Distance Learning III

As the class winds to a close I find myself looking back at the previous distance learning opinion pieces. The overwhelming indication is that many of the problems noticed early on have not gone away; we have all just become used to them and learned to ignore them. I'm not sure what that means. Adaptability is good, it's a survival trait. But does it mean that distance learning is a "good" technology just because we can adapt to it? I lean the other way. People are awful good at accepting less than they previously had. We eat junk food, don't we? Sure it's fast (usually) and edible (usually), but the main reason for it is that it's cheap to make, deliver and store.

However, one problem which has definitely been overcome is fear of the technology, specifically of being on camera. Some have thrived on the attention, others ignore it, and a few have disassociated from it. Compare the first day of class when everyone was present, sitting up front, wearing video-friendly clothing, not eating, staying awake and politely holding their hands in the air. Now I notice all sorts of fashions, eight people in the backrow (which only seats six), one person in the front row (because they came in late), all sorts of lunches, talking out of turn, and closed eyes.

Does this mean that we have achieved a more ordinary class? Have we accepted the technology? Probably not. Sure I know some of the names at Berkeley (because they talk a lot), but I don't really feel I know them. I've never seen them walk, complain about professors, moan about lost sleep, drink a beer, or do anything else outside of class. Sorry distant classmates, I don't feel a sense of community. That is something I'm more inclined to feel here at SILS.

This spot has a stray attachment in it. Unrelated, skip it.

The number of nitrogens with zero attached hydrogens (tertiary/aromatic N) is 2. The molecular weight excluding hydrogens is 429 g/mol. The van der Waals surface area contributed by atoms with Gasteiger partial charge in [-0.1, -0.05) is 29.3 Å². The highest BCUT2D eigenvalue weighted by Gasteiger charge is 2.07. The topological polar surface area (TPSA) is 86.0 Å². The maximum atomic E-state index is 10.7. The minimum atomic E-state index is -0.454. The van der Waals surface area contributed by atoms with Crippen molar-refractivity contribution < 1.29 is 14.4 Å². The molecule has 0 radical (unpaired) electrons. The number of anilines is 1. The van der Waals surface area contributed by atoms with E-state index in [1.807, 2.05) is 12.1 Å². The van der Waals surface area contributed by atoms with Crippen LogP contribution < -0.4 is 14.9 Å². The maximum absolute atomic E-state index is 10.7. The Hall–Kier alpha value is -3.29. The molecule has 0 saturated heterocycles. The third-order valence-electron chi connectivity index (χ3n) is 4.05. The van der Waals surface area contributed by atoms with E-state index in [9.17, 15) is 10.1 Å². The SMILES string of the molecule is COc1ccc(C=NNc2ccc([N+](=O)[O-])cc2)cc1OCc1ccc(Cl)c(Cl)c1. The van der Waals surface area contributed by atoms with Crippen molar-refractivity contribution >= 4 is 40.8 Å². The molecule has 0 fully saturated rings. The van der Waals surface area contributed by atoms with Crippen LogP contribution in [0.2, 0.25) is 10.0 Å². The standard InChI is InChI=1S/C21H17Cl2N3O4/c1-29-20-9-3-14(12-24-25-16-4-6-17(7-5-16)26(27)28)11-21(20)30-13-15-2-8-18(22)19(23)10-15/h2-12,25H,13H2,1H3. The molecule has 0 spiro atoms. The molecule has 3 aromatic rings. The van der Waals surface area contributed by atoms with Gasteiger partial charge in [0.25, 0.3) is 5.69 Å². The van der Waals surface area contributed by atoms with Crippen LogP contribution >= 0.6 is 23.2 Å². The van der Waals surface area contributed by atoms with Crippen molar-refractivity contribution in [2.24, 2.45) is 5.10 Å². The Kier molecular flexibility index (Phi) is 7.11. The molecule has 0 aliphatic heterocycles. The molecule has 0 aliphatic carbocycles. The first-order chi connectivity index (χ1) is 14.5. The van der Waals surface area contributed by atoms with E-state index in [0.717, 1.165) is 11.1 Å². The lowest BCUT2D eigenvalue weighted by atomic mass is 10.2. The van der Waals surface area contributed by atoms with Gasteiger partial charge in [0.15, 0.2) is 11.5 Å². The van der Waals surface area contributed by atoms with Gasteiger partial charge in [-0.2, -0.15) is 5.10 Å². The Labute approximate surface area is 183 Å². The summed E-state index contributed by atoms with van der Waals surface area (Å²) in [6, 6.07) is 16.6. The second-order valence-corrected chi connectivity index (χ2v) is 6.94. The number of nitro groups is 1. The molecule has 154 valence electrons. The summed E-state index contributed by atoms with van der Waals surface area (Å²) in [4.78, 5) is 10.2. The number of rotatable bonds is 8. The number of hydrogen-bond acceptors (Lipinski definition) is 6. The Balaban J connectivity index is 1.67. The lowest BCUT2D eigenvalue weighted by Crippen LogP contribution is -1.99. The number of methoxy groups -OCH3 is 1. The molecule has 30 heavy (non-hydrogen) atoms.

I think there's a lot that a distance learning setup needs to even approach the atmosphere of a single-room class. More cameras (with smart tracking features), more screens (that are less tiring to the eye), binaural sound, individual mikes (with mutes) and while I'm at it, holography, sensorama and cerebro-cortical hook-ups. And we thought this class was expensive.

What is interesting to consider is that maybe the traditional single-room classroom *should* be superceded. We know it's not a perfect medium for teaching or learning. Why not invent something new? One thing distance learning technologies seem to allow is face -to-face communication between individuals at a distance. This even functions locally as students look at the screen to address their classmates rather than turn around in their seats. Does this aid in learning? I don't know, but it's certainly interesting.

- Drin Gyuk